This blog set out to explore whether our belief and trust in photography has deteriorated in recent times such that we as the general public have little faith in the veracity of published images. Trends show that our instincts are correct in that the level of image manipulation of photos that purport to portray the truth has increased exponentially in recent years. However it is wrong to think that this phenomenon of image modification is a product of the digital age. Investigation into early photography showed us that enhancing, correcting and manipulating images was an accepted practice from the start. What is clear is that a photograph, even in its purest form can never show the world as we as individuals actually see it since each of us views the world in our own unique way depending on our genetic makeup and visual experiences. So what we each think an image of the real world should look like is in fact likely to be different as is the way we perceive a photographic image of that world. Truth is a moving target where it is impossible to benchmark an absolute truth about reality on which to judge a photo of it. Sometimes we correct a photographic image to bring it more into line with the reality that we see, i.e. Fix it to make it more representational of the truth as we know it or other times we manipulate its colour or tone to make it more aesthetically pleasing but still hold to the tenet that it represents reality. Whilst the world is agreed that removing or adding pixels to a raw image is unacceptable if we want to submit an image as representing fact; there seems to be no published guidelines on the extent we can manipulate colour or tone to render the resultant image acceptable or unacceptable as evidence of fact. It seems that given ever increasing the level of unacceptable manipulation being found in submissions for photo journals and scientific journals that the general position of the public not to believe an image until its proven to be unmodified is a valid position to hold.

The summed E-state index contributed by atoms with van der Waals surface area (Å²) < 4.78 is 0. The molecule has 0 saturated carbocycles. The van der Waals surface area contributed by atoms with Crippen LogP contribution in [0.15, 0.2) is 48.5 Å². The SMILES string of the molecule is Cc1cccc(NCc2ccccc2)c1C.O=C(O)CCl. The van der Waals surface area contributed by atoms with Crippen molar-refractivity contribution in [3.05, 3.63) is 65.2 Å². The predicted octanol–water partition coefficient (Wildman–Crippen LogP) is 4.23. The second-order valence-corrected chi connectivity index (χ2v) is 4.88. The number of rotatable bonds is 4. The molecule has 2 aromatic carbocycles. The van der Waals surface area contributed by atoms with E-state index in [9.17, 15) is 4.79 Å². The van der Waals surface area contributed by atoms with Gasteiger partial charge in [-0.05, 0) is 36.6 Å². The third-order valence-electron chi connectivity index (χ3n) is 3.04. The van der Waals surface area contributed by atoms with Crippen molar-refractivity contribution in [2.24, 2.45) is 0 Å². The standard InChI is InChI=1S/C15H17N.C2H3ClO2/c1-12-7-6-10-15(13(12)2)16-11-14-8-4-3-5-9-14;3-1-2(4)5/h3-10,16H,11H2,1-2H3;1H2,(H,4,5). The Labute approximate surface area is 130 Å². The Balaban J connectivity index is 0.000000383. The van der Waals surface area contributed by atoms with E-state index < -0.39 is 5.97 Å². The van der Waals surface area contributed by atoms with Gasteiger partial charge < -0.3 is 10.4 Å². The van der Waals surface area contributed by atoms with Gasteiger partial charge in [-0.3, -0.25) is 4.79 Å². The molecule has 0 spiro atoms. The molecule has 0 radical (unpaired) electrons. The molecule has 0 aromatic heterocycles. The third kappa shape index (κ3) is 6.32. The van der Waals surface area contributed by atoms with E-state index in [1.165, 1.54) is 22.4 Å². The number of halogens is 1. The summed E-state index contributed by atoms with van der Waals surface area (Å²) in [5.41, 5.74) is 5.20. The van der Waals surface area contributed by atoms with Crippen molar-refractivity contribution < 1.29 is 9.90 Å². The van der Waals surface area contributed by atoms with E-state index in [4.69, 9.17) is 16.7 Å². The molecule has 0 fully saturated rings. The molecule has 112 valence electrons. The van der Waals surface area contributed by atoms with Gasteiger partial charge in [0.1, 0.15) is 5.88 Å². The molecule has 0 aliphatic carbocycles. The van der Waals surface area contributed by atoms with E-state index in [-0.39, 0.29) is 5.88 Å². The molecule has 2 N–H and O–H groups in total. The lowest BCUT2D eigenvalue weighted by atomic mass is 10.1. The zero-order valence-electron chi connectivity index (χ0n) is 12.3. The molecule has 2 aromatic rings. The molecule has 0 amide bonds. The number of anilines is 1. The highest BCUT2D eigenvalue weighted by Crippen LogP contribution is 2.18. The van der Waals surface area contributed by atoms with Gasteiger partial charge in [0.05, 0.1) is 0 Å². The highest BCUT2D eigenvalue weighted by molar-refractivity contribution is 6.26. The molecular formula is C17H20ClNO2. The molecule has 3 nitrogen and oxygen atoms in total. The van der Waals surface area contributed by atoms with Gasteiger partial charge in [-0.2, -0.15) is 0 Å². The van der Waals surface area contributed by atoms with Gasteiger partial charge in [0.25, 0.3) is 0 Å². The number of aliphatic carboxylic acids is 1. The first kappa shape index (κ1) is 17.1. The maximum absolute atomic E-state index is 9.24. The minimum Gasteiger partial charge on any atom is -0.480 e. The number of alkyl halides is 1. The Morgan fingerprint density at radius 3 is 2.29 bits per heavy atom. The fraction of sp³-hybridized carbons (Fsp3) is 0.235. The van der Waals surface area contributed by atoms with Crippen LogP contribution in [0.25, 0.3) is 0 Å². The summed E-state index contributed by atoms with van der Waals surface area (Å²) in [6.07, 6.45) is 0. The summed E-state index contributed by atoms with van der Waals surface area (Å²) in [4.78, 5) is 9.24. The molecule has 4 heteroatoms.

Pam Morris goes on to say: However advances in digital technology are enabling us to manipulate, distort, and alter reality in ways that were simply impossible twenty years ago. It is impossible to imagine what the technology of tomorrow will make possible. It will become critical that we fully understand the power, limits, and implications of digital technology, which may mean adopting a different attitude and relationship with digital media (Farid).
Pam concludes: if in the future photographs are to be used for their full potential in exploring the boundaries of science, evidence of happenings, in courts of law and true representations of historical events then we need to ensure that forensic technology keeps pace with digital advancements so that it is always possible to identify image manipulation. Photographers need to protect our industry and develop and enforce international standards regarding image verification, validation, certification and Meta data recording. I.e. Such recommendations could include:
*All photo-editing software to comply with auditing standards for logging manipulations and technology that secures the content of this Meta data so all raw images can be verified.
The international photographic community needs a clear set of objective guidelines on what is acceptable and not acceptable regarding image manipulation.
Images can be officially verified and certified to be within acceptable bounds of manipulation.
I have to ask when you see this shot by Pam Morris of Lake Elizabeth in The Otways, Victoria, Australia: Why would anyone want to manipulate reality?
Please visit the website for more stunning photos by Pam Morris.
Reference used in the excerpt from the writings of Pam Morris
1. Farid H Digital Doctoring: can we trust photographs? Hany Farid Dartmouth College
http://www.cs.dartmouth.edu/farid/downloads/publications/deception09.pdf Retrieved Mar 11th 2015